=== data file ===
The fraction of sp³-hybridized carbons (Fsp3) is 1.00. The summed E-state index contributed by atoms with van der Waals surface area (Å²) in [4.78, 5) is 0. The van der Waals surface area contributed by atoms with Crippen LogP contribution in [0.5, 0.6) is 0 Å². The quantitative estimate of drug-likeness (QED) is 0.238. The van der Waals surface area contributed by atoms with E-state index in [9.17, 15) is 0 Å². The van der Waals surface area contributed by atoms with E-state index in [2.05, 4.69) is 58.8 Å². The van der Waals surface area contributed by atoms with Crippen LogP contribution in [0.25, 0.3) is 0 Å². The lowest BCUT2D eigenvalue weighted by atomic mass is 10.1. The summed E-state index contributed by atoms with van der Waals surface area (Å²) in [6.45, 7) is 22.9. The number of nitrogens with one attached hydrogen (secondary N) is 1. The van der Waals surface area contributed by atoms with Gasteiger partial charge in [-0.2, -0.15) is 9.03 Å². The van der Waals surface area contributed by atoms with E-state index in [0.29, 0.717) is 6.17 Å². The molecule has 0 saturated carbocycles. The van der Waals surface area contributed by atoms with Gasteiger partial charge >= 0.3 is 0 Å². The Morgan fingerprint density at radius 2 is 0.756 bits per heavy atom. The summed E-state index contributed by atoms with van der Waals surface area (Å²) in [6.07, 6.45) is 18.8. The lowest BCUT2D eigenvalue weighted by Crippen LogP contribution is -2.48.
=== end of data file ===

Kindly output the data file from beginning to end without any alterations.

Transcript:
The fraction of sp³-hybridized carbons (Fsp3) is 1.00. The summed E-state index contributed by atoms with van der Waals surface area (Å²) in [4.78, 5) is 0. The van der Waals surface area contributed by atoms with Crippen LogP contribution in [0.5, 0.6) is 0 Å². The quantitative estimate of drug-likeness (QED) is 0.238. The van der Waals surface area contributed by atoms with E-state index in [9.17, 15) is 0 Å². The van der Waals surface area contributed by atoms with E-state index in [2.05, 4.69) is 58.8 Å². The van der Waals surface area contributed by atoms with Crippen LogP contribution in [0.25, 0.3) is 0 Å². The lowest BCUT2D eigenvalue weighted by atomic mass is 10.1. The summed E-state index contributed by atoms with van der Waals surface area (Å²) in [6.45, 7) is 22.9. The number of nitrogens with one attached hydrogen (secondary N) is 1. The van der Waals surface area contributed by atoms with Gasteiger partial charge in [-0.2, -0.15) is 9.03 Å². The van der Waals surface area contributed by atoms with E-state index in [0.29, 0.717) is 6.17 Å². The molecule has 0 saturated carbocycles. The van der Waals surface area contributed by atoms with Gasteiger partial charge >= 0.3 is 0 Å². The Morgan fingerprint density at radius 2 is 0.756 bits per heavy atom. The summed E-state index contributed by atoms with van der Waals surface area (Å²) in [6.07, 6.45) is 18.8. The lowest BCUT2D eigenvalue weighted by Crippen LogP contribution is -2.48.